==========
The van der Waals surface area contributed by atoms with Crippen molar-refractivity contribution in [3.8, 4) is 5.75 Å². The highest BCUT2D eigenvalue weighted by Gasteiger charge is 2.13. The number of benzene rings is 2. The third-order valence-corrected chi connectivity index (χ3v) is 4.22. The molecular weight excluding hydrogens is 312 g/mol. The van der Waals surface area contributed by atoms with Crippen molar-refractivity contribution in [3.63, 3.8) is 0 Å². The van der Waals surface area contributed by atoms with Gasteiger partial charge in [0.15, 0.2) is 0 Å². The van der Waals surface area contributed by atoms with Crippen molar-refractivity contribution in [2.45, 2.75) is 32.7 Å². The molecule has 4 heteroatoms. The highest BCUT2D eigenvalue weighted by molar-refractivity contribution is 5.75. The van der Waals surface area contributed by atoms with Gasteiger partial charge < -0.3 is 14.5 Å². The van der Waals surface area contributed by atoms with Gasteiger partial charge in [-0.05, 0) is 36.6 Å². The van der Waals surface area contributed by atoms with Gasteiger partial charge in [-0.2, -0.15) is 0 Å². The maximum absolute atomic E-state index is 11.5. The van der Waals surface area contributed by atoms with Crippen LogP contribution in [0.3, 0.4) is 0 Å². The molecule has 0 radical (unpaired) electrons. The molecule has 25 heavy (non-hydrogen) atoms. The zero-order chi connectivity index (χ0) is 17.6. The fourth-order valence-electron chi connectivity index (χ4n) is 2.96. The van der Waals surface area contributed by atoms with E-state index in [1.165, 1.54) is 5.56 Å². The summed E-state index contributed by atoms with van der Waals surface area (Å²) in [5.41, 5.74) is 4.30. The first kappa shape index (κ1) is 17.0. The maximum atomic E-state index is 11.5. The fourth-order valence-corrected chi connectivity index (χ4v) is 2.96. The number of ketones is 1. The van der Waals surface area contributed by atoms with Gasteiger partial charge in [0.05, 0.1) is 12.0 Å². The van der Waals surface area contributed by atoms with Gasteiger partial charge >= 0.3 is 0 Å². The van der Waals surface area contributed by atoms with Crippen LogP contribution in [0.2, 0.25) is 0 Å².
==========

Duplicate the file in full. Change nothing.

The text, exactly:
The van der Waals surface area contributed by atoms with Crippen molar-refractivity contribution in [3.8, 4) is 5.75 Å². The highest BCUT2D eigenvalue weighted by Gasteiger charge is 2.13. The number of benzene rings is 2. The third-order valence-corrected chi connectivity index (χ3v) is 4.22. The molecular weight excluding hydrogens is 312 g/mol. The van der Waals surface area contributed by atoms with Crippen molar-refractivity contribution in [3.63, 3.8) is 0 Å². The van der Waals surface area contributed by atoms with Gasteiger partial charge in [0.15, 0.2) is 0 Å². The van der Waals surface area contributed by atoms with Crippen molar-refractivity contribution in [2.45, 2.75) is 32.7 Å². The molecule has 4 heteroatoms. The highest BCUT2D eigenvalue weighted by molar-refractivity contribution is 5.75. The van der Waals surface area contributed by atoms with Gasteiger partial charge < -0.3 is 14.5 Å². The van der Waals surface area contributed by atoms with Gasteiger partial charge in [-0.05, 0) is 36.6 Å². The van der Waals surface area contributed by atoms with Gasteiger partial charge in [-0.2, -0.15) is 0 Å². The maximum absolute atomic E-state index is 11.5. The van der Waals surface area contributed by atoms with Crippen LogP contribution in [0.3, 0.4) is 0 Å². The molecule has 0 radical (unpaired) electrons. The molecule has 25 heavy (non-hydrogen) atoms. The zero-order chi connectivity index (χ0) is 17.6. The fourth-order valence-electron chi connectivity index (χ4n) is 2.96. The van der Waals surface area contributed by atoms with E-state index in [1.165, 1.54) is 5.56 Å². The summed E-state index contributed by atoms with van der Waals surface area (Å²) in [5.41, 5.74) is 4.30. The first kappa shape index (κ1) is 17.0. The maximum atomic E-state index is 11.5. The fourth-order valence-corrected chi connectivity index (χ4v) is 2.96. The number of ketones is 1. The van der Waals surface area contributed by atoms with Gasteiger partial charge in [0.05, 0.1) is 12.0 Å². The van der Waals surface area contributed by atoms with Gasteiger partial charge >= 0.3 is 0 Å². The van der Waals surface area contributed by atoms with Crippen LogP contribution in [0.2, 0.25) is 0 Å².